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Man, I’ve had to deal with writing so brutal java programs this quarter for my 143 class. The LinkList program which requires you to write your own node class, and LinkLint class, plus three other classes that create a mini word editor was probably the hardest. You had to be able to insert or delete a letter at your cursor using LinkLists. If you don’t know what I’m talking about, a LinkList works by using only one class and the only way to get to a node in the list is to call the same class. LinkLists don’t bother me when you just have to use a class that is already written, but when you have to write your own class to make it work that’s a whole nother story… who ever came up with the concept I bow to, lol.

 

Anyways, I spent all night on another ridiculous program. Basically I had to find all possible words that can be created within a certain phrase/word. Like, how many words can you make out of the word "sink". The solution took me forever to find. After asking my teacher for help I finally came up with one. It’s a recursive solution that explodes extremely fast in memory due to the amount of possible solutions. For brushhair there are 362,880 solutions just for using all the letters (also know as a anagram – if i printed them out the list would be huge), and then when counting smaller words it grows to an even more extremely large number. If you enter a word over 10 letters it takes about 5 minutes to finish gathering all the possible solutions. Out of the millions of possible solutions there are only a couple words that match in the dictionary file that was given to us!  Anyways, here is the solution I came up with the code:

 

/* Joey Sipos
 * Assignmetn 07 Anagram solver
 * May 19, 2009
 */
import java.io.*;
import java.util.*;
public class AnagramSolver {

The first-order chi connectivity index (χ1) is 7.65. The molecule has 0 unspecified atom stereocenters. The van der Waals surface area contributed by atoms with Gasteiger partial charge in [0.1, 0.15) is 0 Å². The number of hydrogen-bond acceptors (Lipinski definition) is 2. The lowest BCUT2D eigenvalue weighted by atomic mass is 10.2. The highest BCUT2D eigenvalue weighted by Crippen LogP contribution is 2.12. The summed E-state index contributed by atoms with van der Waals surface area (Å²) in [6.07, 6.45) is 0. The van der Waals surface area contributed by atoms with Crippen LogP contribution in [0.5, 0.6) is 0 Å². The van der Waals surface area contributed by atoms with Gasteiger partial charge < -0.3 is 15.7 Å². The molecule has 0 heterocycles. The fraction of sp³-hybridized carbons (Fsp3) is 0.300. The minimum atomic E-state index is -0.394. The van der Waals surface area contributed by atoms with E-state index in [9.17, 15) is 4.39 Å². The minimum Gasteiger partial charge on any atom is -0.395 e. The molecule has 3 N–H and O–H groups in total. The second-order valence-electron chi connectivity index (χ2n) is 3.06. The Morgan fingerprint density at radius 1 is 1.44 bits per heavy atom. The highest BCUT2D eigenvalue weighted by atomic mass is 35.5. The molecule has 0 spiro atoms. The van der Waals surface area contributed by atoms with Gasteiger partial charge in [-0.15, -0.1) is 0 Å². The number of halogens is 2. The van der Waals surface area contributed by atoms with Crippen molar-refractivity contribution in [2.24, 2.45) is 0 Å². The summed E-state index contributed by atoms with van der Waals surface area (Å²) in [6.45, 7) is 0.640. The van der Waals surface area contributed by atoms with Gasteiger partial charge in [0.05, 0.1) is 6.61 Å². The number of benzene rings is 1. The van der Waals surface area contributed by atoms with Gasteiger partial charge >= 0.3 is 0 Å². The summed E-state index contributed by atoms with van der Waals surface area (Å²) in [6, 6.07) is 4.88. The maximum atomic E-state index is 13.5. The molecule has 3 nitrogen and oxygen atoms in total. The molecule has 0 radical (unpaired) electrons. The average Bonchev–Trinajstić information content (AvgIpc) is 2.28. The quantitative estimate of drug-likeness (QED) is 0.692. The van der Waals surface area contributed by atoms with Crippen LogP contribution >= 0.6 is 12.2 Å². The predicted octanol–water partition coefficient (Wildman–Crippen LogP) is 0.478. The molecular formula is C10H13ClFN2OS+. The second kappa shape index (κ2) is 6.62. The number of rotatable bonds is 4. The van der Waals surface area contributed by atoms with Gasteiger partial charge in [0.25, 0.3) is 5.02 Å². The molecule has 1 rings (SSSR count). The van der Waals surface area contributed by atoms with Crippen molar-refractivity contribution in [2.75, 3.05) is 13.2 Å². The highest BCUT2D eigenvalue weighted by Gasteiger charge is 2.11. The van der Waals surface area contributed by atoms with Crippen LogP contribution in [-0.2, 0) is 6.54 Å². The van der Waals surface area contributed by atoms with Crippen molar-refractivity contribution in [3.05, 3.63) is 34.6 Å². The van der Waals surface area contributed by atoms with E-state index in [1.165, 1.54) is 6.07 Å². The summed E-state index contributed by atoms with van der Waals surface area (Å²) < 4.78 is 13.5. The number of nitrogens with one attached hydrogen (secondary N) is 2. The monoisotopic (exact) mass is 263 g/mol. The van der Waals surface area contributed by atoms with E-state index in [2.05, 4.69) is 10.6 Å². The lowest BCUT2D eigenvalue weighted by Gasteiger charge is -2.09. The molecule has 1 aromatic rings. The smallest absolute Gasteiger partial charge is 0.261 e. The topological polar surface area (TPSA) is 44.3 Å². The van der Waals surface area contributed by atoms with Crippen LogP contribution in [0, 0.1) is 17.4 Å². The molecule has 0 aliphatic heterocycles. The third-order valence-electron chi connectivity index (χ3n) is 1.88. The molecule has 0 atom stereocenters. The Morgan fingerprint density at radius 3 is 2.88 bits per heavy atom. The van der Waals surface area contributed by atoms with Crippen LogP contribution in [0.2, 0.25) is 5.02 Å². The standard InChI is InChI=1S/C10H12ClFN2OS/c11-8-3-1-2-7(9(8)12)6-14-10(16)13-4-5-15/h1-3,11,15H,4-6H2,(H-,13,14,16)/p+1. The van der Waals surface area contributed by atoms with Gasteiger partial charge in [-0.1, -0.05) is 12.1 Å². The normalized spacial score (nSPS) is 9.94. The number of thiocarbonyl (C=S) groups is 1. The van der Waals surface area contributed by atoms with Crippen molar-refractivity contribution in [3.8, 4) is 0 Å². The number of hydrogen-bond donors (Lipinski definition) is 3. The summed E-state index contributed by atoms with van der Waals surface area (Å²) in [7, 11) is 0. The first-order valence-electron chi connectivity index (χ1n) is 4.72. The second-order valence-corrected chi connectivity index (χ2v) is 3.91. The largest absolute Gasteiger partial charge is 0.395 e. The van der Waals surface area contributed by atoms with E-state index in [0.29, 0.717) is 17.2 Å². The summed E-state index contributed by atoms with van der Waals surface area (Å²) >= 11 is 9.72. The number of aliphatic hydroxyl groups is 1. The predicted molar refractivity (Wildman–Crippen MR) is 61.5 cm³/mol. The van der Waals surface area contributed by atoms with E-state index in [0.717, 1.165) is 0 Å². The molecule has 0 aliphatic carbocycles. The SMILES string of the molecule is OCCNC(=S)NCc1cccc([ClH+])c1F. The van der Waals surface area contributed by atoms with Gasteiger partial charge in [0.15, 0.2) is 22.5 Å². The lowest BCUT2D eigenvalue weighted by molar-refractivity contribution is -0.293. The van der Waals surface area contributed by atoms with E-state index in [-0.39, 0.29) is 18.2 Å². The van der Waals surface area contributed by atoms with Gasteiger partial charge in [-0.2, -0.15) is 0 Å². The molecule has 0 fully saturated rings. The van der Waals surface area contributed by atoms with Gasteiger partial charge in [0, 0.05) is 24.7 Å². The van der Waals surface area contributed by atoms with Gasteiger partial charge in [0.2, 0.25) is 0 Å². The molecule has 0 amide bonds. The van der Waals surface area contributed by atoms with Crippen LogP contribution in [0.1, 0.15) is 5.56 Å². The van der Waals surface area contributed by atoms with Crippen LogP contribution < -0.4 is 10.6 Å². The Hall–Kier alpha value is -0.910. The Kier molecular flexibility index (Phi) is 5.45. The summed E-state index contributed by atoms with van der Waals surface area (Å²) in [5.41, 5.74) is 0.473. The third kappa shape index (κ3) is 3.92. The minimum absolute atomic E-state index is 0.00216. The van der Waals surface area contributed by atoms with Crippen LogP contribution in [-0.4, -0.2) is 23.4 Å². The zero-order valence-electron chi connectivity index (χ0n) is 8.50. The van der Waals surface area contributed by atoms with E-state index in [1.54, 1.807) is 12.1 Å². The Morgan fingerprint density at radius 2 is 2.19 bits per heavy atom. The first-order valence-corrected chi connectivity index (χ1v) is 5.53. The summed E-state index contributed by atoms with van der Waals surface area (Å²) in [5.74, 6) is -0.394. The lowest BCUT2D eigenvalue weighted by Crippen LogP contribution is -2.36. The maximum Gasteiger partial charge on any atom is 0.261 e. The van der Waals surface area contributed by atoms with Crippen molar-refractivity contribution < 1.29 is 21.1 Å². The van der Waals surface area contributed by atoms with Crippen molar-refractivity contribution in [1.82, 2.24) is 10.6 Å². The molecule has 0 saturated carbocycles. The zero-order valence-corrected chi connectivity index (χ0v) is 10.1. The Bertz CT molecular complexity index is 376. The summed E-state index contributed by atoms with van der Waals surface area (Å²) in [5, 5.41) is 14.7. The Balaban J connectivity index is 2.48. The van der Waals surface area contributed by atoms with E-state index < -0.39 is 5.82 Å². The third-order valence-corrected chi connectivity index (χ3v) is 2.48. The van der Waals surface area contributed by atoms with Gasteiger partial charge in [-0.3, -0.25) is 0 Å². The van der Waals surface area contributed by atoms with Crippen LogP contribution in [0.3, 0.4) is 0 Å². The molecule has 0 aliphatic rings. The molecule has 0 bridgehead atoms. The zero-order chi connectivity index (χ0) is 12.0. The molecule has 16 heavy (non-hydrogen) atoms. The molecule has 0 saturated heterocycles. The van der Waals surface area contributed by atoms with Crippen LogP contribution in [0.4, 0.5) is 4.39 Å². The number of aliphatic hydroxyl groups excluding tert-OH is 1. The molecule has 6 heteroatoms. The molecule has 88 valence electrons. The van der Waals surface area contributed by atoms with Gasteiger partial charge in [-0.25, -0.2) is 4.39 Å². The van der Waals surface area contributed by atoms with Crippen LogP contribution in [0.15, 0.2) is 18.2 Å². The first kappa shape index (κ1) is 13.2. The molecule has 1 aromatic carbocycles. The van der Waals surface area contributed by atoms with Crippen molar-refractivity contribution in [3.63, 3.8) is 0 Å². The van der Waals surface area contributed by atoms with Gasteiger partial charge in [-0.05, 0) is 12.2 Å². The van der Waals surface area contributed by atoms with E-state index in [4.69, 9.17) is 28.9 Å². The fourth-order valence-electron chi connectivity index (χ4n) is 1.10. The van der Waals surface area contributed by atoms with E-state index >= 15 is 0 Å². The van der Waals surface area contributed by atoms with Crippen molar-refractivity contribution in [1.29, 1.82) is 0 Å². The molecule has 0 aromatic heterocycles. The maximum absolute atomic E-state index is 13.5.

//ArrayList of all anagram-phrases
  private List<String> finalAnagramList = new ArrayList<String>();
  List<String> gumbleAnagramList = new ArrayList<String>();
  private String phrase = "";
  Set<String> dictionary = new TreeSet<String>();
 
  public AnagramSolver(String phrase1, String dictName) throws FileNotFoundException {
    //add the dictionary words to the set
    String dictWords = "";
    Scanner input = new Scanner(new File(dictName));
    while (input.hasNext()) {
      dictWords = input.next();
      dictionary.add(dictWords);
    }
   
    //remove white spaces from phrase, cosolidate into one word
    Scanner tokenScanner = new Scanner(phrase1);
    String temp = "";
    while (tokenScanner.hasNext()) {
      temp = temp + tokenScanner.next();
    }
    phrase = temp;
  }
 
  //takes a word and produces all possible anagrams
  //all anagrams that are the orginal length of the phrase are stored in a list
  //The list is procesed for smaller words is the solver method
  public void produceAllAnagrams(char insertChar, String word) {
   
    //store the letters into a char array
    char[] arrayWord = word.toCharArray();
    //turn the char array into a linked list
    LinkedList listWord = new LinkedList();
    for (int i = 0; i < arrayWord.length; i++) {
      listWord.add(arrayWord[i]);
    }
   
    for (int i = 0; i <= listWord.size(); i++) {
      //add the insert char to create the new word
      listWord.add(i,insertChar);
      int j = 0;
      //turns the new Word into a string
      String newWord = "";
      while (j < listWord.size()) {
        newWord += listWord.get(j);
        j++;
      }
     
      //recurse
      if (newWord.length() <  phrase.length()) {
        produceAllAnagrams(phrase.charAt(newWord.length()), newWord);
      }
      //store if it the length of the orginal phrase
      if (newWord.length() == phrase.length()) {
        gumbleAnagramList.add(newWord);
        //System.out.println("test");
      }
      //remove our insertchar 
      listWord.remove(i);
    }
  }
 
  public void printAnagrams() {
    String firstLetter = "" + phrase.charAt(0);
    produceAllAnagrams(phrase.charAt(1), firstLetter);
   
    for(int j=0; j < gumbleAnagramList.size(); j++) {
      String anagram = gumbleAnagramList.get(j);
      for(int k=1; k <= phrase.length(); k++) {
        //if the dictionary has the word and is not already in the final list
        if ((dictionary.contains(anagram.substring(0, k))) &&
             (finalAnagramList.contains(anagram.substring(0, k)) == false)) {
          finalAnagramList.add(anagram.substring(0,k));
        }
      }
    }
    System.out.println();
    for (int i=0; i < finalAnagramList.size(); i++) {
      System.out.println(finalAnagramList.get(i));